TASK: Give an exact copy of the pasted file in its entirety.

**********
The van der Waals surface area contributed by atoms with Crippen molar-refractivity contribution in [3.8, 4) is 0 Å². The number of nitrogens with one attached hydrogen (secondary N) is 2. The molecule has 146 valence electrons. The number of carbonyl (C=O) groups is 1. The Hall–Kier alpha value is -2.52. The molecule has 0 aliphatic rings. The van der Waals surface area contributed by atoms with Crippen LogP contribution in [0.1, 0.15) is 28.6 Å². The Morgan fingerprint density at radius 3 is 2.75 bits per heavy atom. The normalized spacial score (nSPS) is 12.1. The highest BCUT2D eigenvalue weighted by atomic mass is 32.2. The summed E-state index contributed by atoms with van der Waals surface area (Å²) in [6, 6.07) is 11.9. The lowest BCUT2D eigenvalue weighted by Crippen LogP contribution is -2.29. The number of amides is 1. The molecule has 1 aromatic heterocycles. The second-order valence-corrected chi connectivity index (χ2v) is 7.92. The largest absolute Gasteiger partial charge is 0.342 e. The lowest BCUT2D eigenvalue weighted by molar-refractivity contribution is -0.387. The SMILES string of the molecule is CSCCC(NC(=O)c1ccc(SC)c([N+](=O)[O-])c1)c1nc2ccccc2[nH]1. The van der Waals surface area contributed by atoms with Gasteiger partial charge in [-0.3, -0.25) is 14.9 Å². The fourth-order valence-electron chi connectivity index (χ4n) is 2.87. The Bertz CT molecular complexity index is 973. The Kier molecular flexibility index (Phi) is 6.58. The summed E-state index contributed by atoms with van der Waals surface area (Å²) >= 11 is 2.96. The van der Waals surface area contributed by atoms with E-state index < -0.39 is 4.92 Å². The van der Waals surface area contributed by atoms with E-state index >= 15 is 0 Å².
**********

The van der Waals surface area contributed by atoms with Crippen molar-refractivity contribution in [3.8, 4) is 0 Å². The number of nitrogens with one attached hydrogen (secondary N) is 2. The molecule has 146 valence electrons. The number of carbonyl (C=O) groups is 1. The Hall–Kier alpha value is -2.52. The molecule has 0 aliphatic rings. The van der Waals surface area contributed by atoms with Crippen LogP contribution in [0.1, 0.15) is 28.6 Å². The Morgan fingerprint density at radius 3 is 2.75 bits per heavy atom. The normalized spacial score (nSPS) is 12.1. The highest BCUT2D eigenvalue weighted by atomic mass is 32.2. The summed E-state index contributed by atoms with van der Waals surface area (Å²) in [6, 6.07) is 11.9. The lowest BCUT2D eigenvalue weighted by Crippen LogP contribution is -2.29. The number of amides is 1. The molecule has 1 aromatic heterocycles. The second-order valence-corrected chi connectivity index (χ2v) is 7.92. The largest absolute Gasteiger partial charge is 0.342 e. The lowest BCUT2D eigenvalue weighted by molar-refractivity contribution is -0.387. The SMILES string of the molecule is CSCCC(NC(=O)c1ccc(SC)c([N+](=O)[O-])c1)c1nc2ccccc2[nH]1. The van der Waals surface area contributed by atoms with Gasteiger partial charge in [-0.3, -0.25) is 14.9 Å². The fourth-order valence-electron chi connectivity index (χ4n) is 2.87. The Bertz CT molecular complexity index is 973. The Kier molecular flexibility index (Phi) is 6.58. The summed E-state index contributed by atoms with van der Waals surface area (Å²) >= 11 is 2.96. The van der Waals surface area contributed by atoms with E-state index < -0.39 is 4.92 Å². The van der Waals surface area contributed by atoms with E-state index >= 15 is 0 Å².